Testing Lua projects with GitHub Actions

Automate testing when pushing new code

GitHub Actions is a free tool provided by GitHub for software automation. It enables you to run a command on a virtual machine in response to changes to a repository, like a new commit. It’s an ideal candidate for automated testing, or continuous integration, for your Lua modules or projects.

By setting up automated testing you can ensure that any contributors to your project have their changes verified against your test suite as well. All pull-request will be utilizes your testing workflow.

In this example I'm going to be using busted as my test suite runner, but you can use pretty much anything: it’s easy to run any shell command.

We'll be using the following two GitHub Actions:

Feeling kind? Star the two projects above to help other people find out how to run Lua in their GitHub Actions workflows

Before getting started

Before setting up GitHub Actions you'll want to make sure you have a test suite that runs successfully on your computer. Additionally, if you're developing a Lua module for LuaRocks, then you'll want to have a .rockspec file that lists all your project’s dependencies and build process.

Even if you aren’t planning on publishing your code as a module, you can still use a rockspec to declare your dependencies to make it easy to install them during testing

Sicne I'm using busted, I use the following command to run my all of my tests:

$ busted

Optional: I have a rockspec file named something like myproject-dev-1.rockspec that is checked into my repository. I recommend checking in a dev rockspec that can install your module by source from the repository. It might look something like this:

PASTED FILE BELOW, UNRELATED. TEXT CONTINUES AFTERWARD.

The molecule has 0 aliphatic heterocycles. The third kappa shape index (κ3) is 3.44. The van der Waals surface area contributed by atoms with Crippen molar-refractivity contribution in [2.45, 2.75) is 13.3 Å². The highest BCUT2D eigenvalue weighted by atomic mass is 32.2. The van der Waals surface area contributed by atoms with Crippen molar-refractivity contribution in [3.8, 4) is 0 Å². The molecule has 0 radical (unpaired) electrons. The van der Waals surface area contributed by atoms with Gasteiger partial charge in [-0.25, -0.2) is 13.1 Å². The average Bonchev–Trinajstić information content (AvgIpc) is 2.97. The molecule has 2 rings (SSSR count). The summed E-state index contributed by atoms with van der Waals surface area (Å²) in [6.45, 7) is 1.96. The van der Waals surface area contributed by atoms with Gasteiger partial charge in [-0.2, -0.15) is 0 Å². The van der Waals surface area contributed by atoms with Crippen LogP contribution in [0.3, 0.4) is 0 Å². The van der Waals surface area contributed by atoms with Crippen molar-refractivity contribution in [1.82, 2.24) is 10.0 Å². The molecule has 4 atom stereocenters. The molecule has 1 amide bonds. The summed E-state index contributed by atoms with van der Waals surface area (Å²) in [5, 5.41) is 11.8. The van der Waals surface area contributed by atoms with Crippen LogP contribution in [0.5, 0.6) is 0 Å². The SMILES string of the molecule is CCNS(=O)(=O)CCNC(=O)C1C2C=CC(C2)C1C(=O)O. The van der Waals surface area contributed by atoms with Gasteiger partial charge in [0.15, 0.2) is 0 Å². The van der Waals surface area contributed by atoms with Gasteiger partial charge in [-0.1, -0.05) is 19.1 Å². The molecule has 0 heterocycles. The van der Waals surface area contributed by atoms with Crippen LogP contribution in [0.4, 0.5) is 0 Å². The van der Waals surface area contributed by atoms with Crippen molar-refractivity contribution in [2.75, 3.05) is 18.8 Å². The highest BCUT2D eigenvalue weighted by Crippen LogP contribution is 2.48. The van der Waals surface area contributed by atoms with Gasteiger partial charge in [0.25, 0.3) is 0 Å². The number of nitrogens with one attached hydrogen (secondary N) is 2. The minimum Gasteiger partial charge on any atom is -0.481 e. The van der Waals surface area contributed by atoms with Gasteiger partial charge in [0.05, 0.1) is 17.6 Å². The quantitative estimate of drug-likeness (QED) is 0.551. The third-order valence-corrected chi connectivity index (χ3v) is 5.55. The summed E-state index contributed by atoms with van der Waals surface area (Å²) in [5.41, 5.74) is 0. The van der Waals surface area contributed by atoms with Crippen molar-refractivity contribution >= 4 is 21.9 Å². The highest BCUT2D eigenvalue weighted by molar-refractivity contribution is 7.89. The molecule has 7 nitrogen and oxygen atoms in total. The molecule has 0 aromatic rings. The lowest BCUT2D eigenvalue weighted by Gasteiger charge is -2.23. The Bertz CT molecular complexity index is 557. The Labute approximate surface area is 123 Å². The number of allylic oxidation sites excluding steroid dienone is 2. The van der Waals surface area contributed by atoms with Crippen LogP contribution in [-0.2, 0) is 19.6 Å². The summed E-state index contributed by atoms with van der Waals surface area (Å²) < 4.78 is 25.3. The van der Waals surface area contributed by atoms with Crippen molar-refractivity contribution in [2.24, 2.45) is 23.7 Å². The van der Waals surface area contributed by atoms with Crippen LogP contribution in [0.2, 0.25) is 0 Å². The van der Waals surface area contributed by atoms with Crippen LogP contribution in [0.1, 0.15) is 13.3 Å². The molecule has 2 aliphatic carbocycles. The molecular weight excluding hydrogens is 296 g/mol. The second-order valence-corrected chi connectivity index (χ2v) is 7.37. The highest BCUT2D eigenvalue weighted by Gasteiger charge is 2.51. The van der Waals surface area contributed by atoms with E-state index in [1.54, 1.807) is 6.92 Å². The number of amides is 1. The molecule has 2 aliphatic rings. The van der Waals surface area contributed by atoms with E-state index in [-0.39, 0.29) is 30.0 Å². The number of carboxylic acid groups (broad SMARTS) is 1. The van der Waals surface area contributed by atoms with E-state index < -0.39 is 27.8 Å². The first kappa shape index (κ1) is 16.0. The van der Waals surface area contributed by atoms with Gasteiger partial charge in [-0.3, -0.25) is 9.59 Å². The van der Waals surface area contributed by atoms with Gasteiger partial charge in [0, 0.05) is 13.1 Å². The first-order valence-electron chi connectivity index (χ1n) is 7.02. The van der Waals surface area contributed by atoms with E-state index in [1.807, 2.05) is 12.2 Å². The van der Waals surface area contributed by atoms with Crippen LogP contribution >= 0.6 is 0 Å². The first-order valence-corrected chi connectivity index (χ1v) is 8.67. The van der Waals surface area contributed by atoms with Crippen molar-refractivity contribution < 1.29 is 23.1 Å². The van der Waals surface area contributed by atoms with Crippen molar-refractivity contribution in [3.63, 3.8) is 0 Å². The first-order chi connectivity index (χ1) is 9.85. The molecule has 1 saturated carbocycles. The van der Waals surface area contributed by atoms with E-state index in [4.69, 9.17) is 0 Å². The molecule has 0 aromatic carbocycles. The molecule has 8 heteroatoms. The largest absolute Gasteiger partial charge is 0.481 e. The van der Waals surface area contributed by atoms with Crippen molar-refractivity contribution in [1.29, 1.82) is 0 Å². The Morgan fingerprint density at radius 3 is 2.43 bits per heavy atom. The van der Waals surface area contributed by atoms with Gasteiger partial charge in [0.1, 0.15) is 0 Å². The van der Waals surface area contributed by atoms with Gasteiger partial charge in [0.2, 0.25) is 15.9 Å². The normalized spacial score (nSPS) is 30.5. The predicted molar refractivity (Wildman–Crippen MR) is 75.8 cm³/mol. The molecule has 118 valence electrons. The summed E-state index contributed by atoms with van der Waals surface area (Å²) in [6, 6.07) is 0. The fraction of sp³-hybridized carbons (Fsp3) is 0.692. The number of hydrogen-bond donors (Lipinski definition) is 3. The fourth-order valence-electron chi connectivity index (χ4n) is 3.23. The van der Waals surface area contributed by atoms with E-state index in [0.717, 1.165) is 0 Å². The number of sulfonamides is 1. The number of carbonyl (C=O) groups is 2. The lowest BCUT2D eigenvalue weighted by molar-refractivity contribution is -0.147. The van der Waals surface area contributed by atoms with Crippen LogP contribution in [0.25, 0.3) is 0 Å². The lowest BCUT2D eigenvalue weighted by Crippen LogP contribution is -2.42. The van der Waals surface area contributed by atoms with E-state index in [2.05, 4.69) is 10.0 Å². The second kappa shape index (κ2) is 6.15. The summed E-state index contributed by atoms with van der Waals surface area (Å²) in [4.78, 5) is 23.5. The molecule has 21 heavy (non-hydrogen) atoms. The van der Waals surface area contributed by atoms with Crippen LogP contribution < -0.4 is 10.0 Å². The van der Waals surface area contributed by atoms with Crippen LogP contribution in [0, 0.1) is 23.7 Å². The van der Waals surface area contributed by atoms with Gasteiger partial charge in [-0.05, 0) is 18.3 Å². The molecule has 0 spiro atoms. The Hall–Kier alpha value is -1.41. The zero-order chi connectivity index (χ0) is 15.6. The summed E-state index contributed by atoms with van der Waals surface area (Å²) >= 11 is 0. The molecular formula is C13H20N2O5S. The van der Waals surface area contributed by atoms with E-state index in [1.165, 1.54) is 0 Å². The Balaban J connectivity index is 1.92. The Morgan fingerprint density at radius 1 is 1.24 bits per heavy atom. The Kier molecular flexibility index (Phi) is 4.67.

Show rockspec with dependencies example…

package = "myproject"
version = "dev-1"

source = {
  url = "git://github.com/leafo/myproject.git",
}

description = {
  summary = "Do something fancy",
  homepage = "https://leafo.net",
  license = "MIT"
}

dependencies = {
  "lua >= 5.1",
  "lpeg",
  "luasocket",
  "lua-cjson",
}

build = {
  type = "builtin",
  modules = {
    ["myproject"] = "myproject/init.lua"
  }
}

Configuring the Actions workflow

A workflow represents a collection of jobs you have created with GitHub Actions. A job is a list of shell commands & actions executed on a virtual machine. You can create a workflow with a specially named file in your repository.

For running a test suite on new commits we'll start by creating a new file in our repository: .github/workflows/test.yml

The name test.yml can be anything you like. Additionally you can create multiple workflows by creating multiple files in that directory

Insert the following into .github/workflows/test.yml to start out:

name: test

on: [push]

jobs:
  test:
    runs-on: ubuntu-latest

    steps:
    - uses: actions/checkout@master

    - uses: leafo/gh-actions-lua@v5
      with:
        luaVersion: "5.1"

    - uses: leafo/gh-actions-luarocks@v2

    - name: setup 
      run: |
        luarocks install busted

    - name: test
      run: |
        busted -o utfTerminal

Most of the lines in this file should be relatively self explanatory, but here’s a quick summary:

Detailed documentation for the workflow syntax can be found on GitHub: Workflow syntax for GitHub Actions

  1. on instructs the workflow to run for every push to the repository
  2. We declare a job called test
  3. steps lists everything that will happen to complete the job (each step is executed in order)
  4. The actions/checkout@master action is used to checkout the code in our repository (This action is authored by GitHub)
  5. The leafo/gh-actions-lua@v5 action will build and install Lua into the current environment
    • In this example we specify ask for Lua 5.1, examples with more Lua versions are shown below
  6. The leafo/gh-actions-luarocks@v2 action will build and install LuaRocks, this must come after the Lua installation
  7. We issue a command called setup that will install busted for use in the rest of our action
  8. We issue a command called test that runs busted in the working directory (with color enabled!)

In this example we included a version number (eg. @v5) with each action, it may be necessary to update these versions number in the future. Generally you should specify a version number so prevent unexpected failures happening when an action’s source code is updated.

Head to Running the action/workflow to see how to run the workflow (hint: you just commit and push), or scroll down to see some ways to customize the workflow.

Installing dependencies with LuaRocks